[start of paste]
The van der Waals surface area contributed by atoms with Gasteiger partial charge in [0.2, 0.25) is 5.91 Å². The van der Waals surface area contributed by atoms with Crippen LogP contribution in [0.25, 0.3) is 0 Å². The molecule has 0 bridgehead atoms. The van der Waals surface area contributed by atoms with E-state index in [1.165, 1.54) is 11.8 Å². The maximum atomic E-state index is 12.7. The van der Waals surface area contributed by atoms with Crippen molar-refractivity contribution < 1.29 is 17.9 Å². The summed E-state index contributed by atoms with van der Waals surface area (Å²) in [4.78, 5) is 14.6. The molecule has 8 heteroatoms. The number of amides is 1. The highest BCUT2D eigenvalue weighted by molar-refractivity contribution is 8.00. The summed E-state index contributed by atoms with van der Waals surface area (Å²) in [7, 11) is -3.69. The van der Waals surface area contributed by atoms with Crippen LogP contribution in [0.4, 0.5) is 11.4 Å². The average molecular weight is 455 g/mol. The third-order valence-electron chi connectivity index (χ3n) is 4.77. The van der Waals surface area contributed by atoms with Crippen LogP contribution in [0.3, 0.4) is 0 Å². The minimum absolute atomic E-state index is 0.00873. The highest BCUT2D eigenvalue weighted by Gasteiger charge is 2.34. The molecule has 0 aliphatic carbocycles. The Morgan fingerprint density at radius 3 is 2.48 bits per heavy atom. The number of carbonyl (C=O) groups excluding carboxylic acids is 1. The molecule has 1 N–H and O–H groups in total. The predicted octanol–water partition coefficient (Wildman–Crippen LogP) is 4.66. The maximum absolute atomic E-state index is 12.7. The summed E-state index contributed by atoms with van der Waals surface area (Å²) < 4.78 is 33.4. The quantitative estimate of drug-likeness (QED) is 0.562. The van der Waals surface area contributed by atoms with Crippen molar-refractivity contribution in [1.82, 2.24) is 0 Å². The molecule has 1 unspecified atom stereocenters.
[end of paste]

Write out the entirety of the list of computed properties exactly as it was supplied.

The van der Waals surface area contributed by atoms with Gasteiger partial charge in [0.2, 0.25) is 5.91 Å². The van der Waals surface area contributed by atoms with Crippen LogP contribution in [0.25, 0.3) is 0 Å². The molecule has 0 bridgehead atoms. The van der Waals surface area contributed by atoms with E-state index in [1.165, 1.54) is 11.8 Å². The maximum atomic E-state index is 12.7. The van der Waals surface area contributed by atoms with Crippen molar-refractivity contribution < 1.29 is 17.9 Å². The summed E-state index contributed by atoms with van der Waals surface area (Å²) in [4.78, 5) is 14.6. The molecule has 8 heteroatoms. The number of amides is 1. The highest BCUT2D eigenvalue weighted by molar-refractivity contribution is 8.00. The summed E-state index contributed by atoms with van der Waals surface area (Å²) in [7, 11) is -3.69. The van der Waals surface area contributed by atoms with Crippen LogP contribution in [0.4, 0.5) is 11.4 Å². The average molecular weight is 455 g/mol. The third-order valence-electron chi connectivity index (χ3n) is 4.77. The van der Waals surface area contributed by atoms with Crippen LogP contribution in [0.3, 0.4) is 0 Å². The minimum absolute atomic E-state index is 0.00873. The highest BCUT2D eigenvalue weighted by Gasteiger charge is 2.34. The molecule has 0 aliphatic carbocycles. The Morgan fingerprint density at radius 3 is 2.48 bits per heavy atom. The number of carbonyl (C=O) groups excluding carboxylic acids is 1. The molecule has 1 N–H and O–H groups in total. The predicted octanol–water partition coefficient (Wildman–Crippen LogP) is 4.66. The maximum absolute atomic E-state index is 12.7. The summed E-state index contributed by atoms with van der Waals surface area (Å²) < 4.78 is 33.4. The quantitative estimate of drug-likeness (QED) is 0.562. The van der Waals surface area contributed by atoms with Crippen molar-refractivity contribution in [1.82, 2.24) is 0 Å². The molecule has 1 unspecified atom stereocenters.